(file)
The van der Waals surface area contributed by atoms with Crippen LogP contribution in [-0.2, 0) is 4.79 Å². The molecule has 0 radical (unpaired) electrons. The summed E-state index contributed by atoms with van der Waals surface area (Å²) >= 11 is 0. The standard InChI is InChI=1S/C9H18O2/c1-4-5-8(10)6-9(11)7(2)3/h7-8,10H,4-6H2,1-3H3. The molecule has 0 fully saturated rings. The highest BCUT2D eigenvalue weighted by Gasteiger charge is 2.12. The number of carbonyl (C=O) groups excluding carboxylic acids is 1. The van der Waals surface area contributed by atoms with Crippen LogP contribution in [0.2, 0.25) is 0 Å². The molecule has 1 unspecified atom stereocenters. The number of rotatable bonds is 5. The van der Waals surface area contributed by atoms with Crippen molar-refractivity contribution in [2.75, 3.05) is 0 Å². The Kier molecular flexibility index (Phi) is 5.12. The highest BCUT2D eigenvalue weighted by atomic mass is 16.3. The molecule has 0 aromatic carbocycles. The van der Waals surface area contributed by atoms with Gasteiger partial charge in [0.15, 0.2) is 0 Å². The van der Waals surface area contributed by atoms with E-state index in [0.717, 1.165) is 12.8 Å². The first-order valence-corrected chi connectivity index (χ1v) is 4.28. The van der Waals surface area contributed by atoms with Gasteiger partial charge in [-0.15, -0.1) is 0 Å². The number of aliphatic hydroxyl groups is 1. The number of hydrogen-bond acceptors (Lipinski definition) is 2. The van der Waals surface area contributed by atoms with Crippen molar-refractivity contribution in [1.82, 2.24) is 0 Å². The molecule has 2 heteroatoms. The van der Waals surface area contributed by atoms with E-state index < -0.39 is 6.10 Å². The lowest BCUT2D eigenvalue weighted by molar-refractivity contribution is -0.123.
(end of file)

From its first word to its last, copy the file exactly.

The van der Waals surface area contributed by atoms with Crippen LogP contribution in [-0.2, 0) is 4.79 Å². The molecule has 0 radical (unpaired) electrons. The summed E-state index contributed by atoms with van der Waals surface area (Å²) >= 11 is 0. The standard InChI is InChI=1S/C9H18O2/c1-4-5-8(10)6-9(11)7(2)3/h7-8,10H,4-6H2,1-3H3. The molecule has 0 fully saturated rings. The highest BCUT2D eigenvalue weighted by Gasteiger charge is 2.12. The number of carbonyl (C=O) groups excluding carboxylic acids is 1. The van der Waals surface area contributed by atoms with Crippen LogP contribution in [0.2, 0.25) is 0 Å². The molecule has 1 unspecified atom stereocenters. The number of rotatable bonds is 5. The van der Waals surface area contributed by atoms with Crippen molar-refractivity contribution in [2.75, 3.05) is 0 Å². The Kier molecular flexibility index (Phi) is 5.12. The highest BCUT2D eigenvalue weighted by atomic mass is 16.3. The molecule has 0 aromatic carbocycles. The van der Waals surface area contributed by atoms with Gasteiger partial charge in [0.15, 0.2) is 0 Å². The van der Waals surface area contributed by atoms with E-state index in [0.717, 1.165) is 12.8 Å². The first-order valence-corrected chi connectivity index (χ1v) is 4.28. The van der Waals surface area contributed by atoms with Gasteiger partial charge in [-0.15, -0.1) is 0 Å². The number of aliphatic hydroxyl groups is 1. The number of hydrogen-bond acceptors (Lipinski definition) is 2. The van der Waals surface area contributed by atoms with Crippen molar-refractivity contribution in [1.82, 2.24) is 0 Å². The molecule has 2 heteroatoms. The van der Waals surface area contributed by atoms with E-state index < -0.39 is 6.10 Å². The lowest BCUT2D eigenvalue weighted by molar-refractivity contribution is -0.123.